It was time to check out some classic TV.  My friend’s description of Dragnet was just too juicy to miss out on.  Slang.  Public Service Announcements disguised as “on the nose” dialogue, and more voice over narration that you can shake a stick at.  Henry Morgan is just a bonus.

Dragnet lived up to its reputation.  I like it way better than Cops.  Even my children watch it.  Sort of.  There’s a lot of Candy Crushing going on too.  But a funny thing happened on the way to queueing up Dragnet – I spotted Alfred Hitchcock Presents.

We love it.  I remember the opening and the opening only from decades ago.  We’ve watched a couple of them and their great, if you are interested in a good story and observing how film has changed in the last 60 years.  Not all of my children like it, but their reactions have been very educational for me as a story teller.

1.       “That guy is annoying.  He says the other guy’s name every single time he talks.”  Parents observe.  “See?  He did it again.  ARRGGGGHHH!”  I think that the main character’s name was the single most often used word, squeezing out ‘and’, ‘the’, and ‘red bellied sap sucker.’  Today’s audience doesn’t like that – it’s condescending.

2.       “Dad.  What did he do?”  Hmm, sort of the point of the show, right?  “No really, Dad.  What’s going on?  I mean, its obvious right?”  Not the way Alfred rolls.  More to it.  “So tell me what’s going on, what did he do?  No, really, I NEED to know.”  The shows run about 25 minutes.  At minute 11 my daughter couldn’t stand it.  The suspense was too much.  Awesome.  I haven’t seen her react like that to anything.  And she loved the twist, the story “after” the story.

So the takeaway?  You don’t have to be nostalgic to enjoy an old program and a great story will reach across generations, bending convention and medium, to draw the audience in.  Black and white?  Who cares.  Cheese Whiz for dialogue?  So what.  Create an alluring mystery and then deliver on the promise – it will be a populist winner every time.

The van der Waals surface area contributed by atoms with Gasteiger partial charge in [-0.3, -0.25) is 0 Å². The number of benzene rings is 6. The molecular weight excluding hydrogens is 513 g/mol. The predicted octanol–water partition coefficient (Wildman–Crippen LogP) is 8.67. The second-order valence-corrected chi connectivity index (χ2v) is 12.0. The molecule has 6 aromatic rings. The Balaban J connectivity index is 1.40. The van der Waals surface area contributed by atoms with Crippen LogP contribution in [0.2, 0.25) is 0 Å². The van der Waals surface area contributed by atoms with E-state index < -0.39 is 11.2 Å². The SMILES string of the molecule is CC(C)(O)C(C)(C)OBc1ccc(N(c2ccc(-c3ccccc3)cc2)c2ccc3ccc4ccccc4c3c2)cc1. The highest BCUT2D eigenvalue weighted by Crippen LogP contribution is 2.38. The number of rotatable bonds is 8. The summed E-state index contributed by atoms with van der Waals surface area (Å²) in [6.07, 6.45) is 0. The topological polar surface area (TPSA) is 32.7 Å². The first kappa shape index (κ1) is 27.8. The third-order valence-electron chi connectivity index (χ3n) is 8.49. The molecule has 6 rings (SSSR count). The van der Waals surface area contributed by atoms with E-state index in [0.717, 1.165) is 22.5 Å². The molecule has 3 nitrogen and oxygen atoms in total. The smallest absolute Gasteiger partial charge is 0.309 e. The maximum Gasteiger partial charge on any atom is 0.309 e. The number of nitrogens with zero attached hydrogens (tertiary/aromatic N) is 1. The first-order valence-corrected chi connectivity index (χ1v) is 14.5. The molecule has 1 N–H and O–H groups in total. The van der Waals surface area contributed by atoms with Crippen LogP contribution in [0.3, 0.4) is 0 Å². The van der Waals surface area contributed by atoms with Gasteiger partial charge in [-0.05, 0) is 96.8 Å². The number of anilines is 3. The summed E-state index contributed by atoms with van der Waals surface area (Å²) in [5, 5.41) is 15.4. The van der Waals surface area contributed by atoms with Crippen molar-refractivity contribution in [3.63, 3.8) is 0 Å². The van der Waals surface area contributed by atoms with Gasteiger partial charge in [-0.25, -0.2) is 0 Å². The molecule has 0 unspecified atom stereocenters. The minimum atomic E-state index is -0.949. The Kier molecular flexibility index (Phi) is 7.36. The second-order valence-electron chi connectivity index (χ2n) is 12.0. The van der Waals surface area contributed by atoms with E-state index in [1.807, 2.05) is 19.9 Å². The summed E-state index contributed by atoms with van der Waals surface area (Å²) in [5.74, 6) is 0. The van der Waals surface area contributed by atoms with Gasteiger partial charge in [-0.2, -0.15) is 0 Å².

Wednesday, August 20, 2014

Roland on the River

This is not what I was going to write until I got in my truck to drive to the train station this morning.  I hope you enjoy it as much as I did.  It reminds me of the sort of story I wrote when I was in high school although, hopefully, it's a bit better.

Roland on the River
by Jon Stark
August, 2014; 1200 words

Roland had grown old, but he still loved the river and he hadn’t forgotten.  Three days a week he walked down the hill to the edge of the water, the sand and driftwood long given way to boardwalks, piers, decay, revitalization, and now the very grand Promenade.

He set up his easel, placed the canvas, laid out the charcoal, and let the sun seep into his weary bones.  The river flowed and he remembered.

His hands drifted over the blank canvas for a few minutes and then he took up his colors and sketched, eyes closed, memory pouring out.

A passing couple paused to watch him.  “She’s beautiful,” said Tina.  “You make it look so easy.”

In the beginning it was always easy.  It wasn’t until later that it got rough.  In the beginning he was a boy, playing here with his friends.
The three boys carried sticks and smashed them against everything they found.  Roland had an old rag of a shirt, salvaged from the flotsam on the shore, tied to the end of his.  They were loud and in the depth of summer.

The girl was sitting on a giant piece of driftwood staring across at Indiana.  “Hey! Girl!  You can’t sit there,” said Roland.  It was, after all, not her adventure.